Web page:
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Patagonia Argentina ski: Gorra Blanca, Fitzroy (Fitz Roy), Cerro Lautaro
Turns All Year: Previous Home Page Galleries
This is a gallery of Patagonia Argentina ski photos which appeared on the Turns All Year home page in the past. Thumbnail images on this page can be clicked to view the full-sized photos, and lead into a slide show sequence for the gallery. The photos are from a backcountry ski trip to Los Glaciares National Park, in the region of Patagonia Argentina. Great weather, awesome views of the Fitzroy (Fitz Roy) range including Cerro Torre, and a summit ski on Gorra Blanca (2907m).
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Turns All Year CD-ROM

The complete version of this photo gallery is now available on Turns All Year CD-ROM. Below you can view thumbnail photos from this gallery.

Turns All Year CD-ROM contains over 180 photo galleries, containing more than 3200 full-sized photos, from backcountry skiing and snowboarding trips in the Pacific Northwest.

from February 21, 2005:
Skiing Los Glaciares National Park, Patagonia, Argentina,
October-November, 2004, part 2 of 2:
Days 9-11: Gorra Blanca summit, Fitzroy views, the trip out


Continued from previous gallery: Days 1-8: the trip in, Gorra Blanca saddle, Fitz Roy views

Skiing route on Gorra Blanca
Ski route on Gorra Blanca
Erik leads with Cerro Ilse and Gorra Blanca
Erik leads with Cerro
Ilse and Gorra Blanca
Wolfgang, Erik, and the awesome Fitzroy range
Wolfgang, Erik, and the
awesome Fitzroy range
Wolfgang leads up Cerro Gorra Blanca
Wolfgang leads up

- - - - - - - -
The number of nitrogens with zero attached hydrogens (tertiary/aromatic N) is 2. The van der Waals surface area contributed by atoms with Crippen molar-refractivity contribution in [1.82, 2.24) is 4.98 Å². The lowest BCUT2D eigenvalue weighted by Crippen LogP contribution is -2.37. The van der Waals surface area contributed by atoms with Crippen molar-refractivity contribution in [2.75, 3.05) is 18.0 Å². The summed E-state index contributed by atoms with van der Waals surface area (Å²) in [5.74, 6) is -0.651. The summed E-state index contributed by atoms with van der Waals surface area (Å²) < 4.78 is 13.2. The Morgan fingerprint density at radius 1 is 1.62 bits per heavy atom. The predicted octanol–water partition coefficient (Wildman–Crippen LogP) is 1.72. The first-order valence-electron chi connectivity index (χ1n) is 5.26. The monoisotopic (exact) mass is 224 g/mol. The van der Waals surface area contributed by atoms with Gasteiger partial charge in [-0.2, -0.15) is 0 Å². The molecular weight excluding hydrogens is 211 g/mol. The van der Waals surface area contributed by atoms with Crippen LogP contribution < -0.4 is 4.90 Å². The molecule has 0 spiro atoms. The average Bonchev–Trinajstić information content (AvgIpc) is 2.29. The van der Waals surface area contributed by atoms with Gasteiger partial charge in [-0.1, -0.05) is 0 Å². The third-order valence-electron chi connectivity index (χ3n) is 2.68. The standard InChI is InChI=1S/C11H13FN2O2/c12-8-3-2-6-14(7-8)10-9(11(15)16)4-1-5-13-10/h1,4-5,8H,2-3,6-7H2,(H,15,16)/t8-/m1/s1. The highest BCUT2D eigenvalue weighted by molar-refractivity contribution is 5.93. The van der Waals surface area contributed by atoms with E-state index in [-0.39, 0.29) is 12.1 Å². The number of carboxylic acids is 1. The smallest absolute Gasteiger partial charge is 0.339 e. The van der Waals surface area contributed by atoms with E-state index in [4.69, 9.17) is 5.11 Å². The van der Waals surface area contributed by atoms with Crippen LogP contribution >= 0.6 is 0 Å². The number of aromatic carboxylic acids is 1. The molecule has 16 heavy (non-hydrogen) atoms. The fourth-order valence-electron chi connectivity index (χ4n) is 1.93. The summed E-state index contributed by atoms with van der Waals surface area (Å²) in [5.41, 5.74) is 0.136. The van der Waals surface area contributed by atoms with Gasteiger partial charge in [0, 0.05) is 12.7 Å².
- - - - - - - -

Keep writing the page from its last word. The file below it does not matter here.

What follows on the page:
Cerro Gorra Blanca
Silas, Wolfgang, and the North Pillar of Fitz Roy
Silas, Wolfgang, and the
North Pillar of Fitz Roy
Lunch stop below Gorra Blanca's south ridge
Lunch stop below Gorra
Blanca's south ridge
Looking NW to Cerro Lautaro
Looking NW to Cerro Lautaro
Looking SW to Cordon Mariano Moreno
Looking SW to
Cordon Mariano Moreno
Toward the White Cap (Gorra Blanca)
Toward the White
Cap (Gorra Blanca)
Erik enjoying perfect styrofoam snow
Erik enjoying perfect
styrofoam snow
Breaking through the sastrugi and windslab
Breaking through the
sastrugi and windslab
Looking south to Lago Viedma and Fitzroy
Looking south to Lago
Viedma and Fitzroy
Approaching the final slopes of Gorra Blanca
Approaching the final
slopes of Gorra Blanca
The perfect day: Fitz Roy range
The perfect day:
Fitz Roy range
The final steps to Cerro Gorra Blanca
The final steps to
Cerro Gorra Blanca
Summit view NW to Cerro Lautaro
Summit view NW
to Cerro Lautaro
Morning light on Fitzroy range
Morning light on Fitzroy range
Erik hauling on the way out
Erik hauling on the way out
Fitz Roy to Cerro Torre
Fitz Roy to Cerro Torre
Cordon Marconi on the way out
Cordon Marconi
on the way out
Glaciar Marconi and Piergiorgio
Glaciar Marconi
and Piergiorgio
South slopes of Paso Marconi
South slopes of Paso Marconi
Evening light on Fitzroy peaks
Evening light on Fitzroy peaks
Erik headed out past Fitz Roy
Erik headed out past Fitz Roy
Too much gear, too little cord
Too much gear, too little cord
Piedra del Fraile
Piedra del Fraile
Beech forest final view
Beech forest final view

Photos by Erik Berg and Silas Wild


Erik has photos available for purchase: Patagonia high quality photographic prints



Continued from the previous photo gallery:
Days 1-8: the trip in, Gorra Blanca saddle, Fitz Roy views


Backcountry ski trip report:
Skiing in Los Glaciares National Park, Patagonia, Argentina,
October-November, 2004, part 2 of 2: Days 9-11

   Despite my concerns, we woke on November 3 to another beautiful day, perhaps even better than the day before. Barometric pressure had stayed high, wind was calm, and skies clear. We left the hut at the leisurely hour of 8AM, glided half a mile to our low point for the day, and began skinning in six inches of Patagonian powder snow.